Archive for the ‘Mexican crafts’ Tag
Given the current context of life in Mexico – especially the sometimes exaggerated and sensationalist way events here get reported in the foreign media, (fear and panic about the swine flu pandemic preceded by bloody accounts of violent confrontations in the so-called ‘drug wars’) – it might seem strange at first sight to be writing a post with this title. Perhaps, however, it is important to offer a different view of this rich, complex country.
My first visit to Mexico was at New Year 2003 for a few days in Puerto Vallerta to see my son who was spending part of his gap year there. My second visit to Mexico was for two weeks in August 2003. In those two weeks, I fell in love with a Mexican women with three daughters living in Guadalajara, and was offered a job at the regional campus of the University of Guadalajara in Ciudad Guzmán.
For the following year, I came and went between Mexico and England, taking classes in Spanish, and trying to secure the job offer that had been made to me. Eventually, it took two years to secure a contract of one year. In September 2004, I left England and moved to Mexico with the intention of making my life there. This intention has persisted, though my relationship with the Mexican woman I fell in love with has changed from partners to friends.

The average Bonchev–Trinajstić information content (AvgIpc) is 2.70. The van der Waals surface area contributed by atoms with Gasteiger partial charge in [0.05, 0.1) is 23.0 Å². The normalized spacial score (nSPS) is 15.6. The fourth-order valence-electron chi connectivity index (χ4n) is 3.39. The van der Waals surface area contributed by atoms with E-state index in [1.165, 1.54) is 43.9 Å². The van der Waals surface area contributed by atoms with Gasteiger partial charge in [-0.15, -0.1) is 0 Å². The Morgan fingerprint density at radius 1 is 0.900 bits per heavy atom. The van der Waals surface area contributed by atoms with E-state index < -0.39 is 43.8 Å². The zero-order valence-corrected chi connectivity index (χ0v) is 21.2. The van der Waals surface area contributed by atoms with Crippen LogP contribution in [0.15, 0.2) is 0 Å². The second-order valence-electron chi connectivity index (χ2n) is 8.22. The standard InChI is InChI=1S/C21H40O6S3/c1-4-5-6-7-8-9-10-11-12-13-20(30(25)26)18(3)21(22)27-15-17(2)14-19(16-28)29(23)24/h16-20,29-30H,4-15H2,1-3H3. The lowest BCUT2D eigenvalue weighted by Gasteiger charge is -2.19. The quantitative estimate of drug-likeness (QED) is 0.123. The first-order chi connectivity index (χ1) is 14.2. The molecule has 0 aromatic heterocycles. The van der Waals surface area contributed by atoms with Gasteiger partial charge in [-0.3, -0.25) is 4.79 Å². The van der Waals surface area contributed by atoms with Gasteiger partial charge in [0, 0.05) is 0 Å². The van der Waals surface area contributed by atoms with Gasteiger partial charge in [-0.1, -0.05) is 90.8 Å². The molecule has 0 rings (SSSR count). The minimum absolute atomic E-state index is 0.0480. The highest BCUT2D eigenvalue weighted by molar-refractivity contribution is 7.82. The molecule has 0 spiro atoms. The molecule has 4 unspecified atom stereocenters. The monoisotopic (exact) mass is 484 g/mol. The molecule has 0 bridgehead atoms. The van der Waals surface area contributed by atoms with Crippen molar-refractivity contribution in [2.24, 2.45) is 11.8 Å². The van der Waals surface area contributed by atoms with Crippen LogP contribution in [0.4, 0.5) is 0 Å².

I liked Mexico very much initially. I had always wanted to live in a non-western, ‘different’ culture and Mexico fit the bill perfectly. Continue reading
Last weekend, I went with a friend to visit her cousin and other members of her family who live in Uruapan, a very typical Mexican city in Michoacan, about 260kms east of where I live. Uruapan is usually known as the principal region in Mexico where avocados are grown and exported, though it achieved notoriety in September 2006, when armed men burst into a night club in the town, and rolled five severed heads on to the dance floor. This was the first major incident of beheadings which has subsequently become more common in the wars between the different drug cartels.
My friend’s cousin, Salvador, and his wife, Aline, run a delightful, small (only four guest rooms) bed and breakfast in the heart of the city, called the Casa Chikita.
Salvador is an artist. Continue reading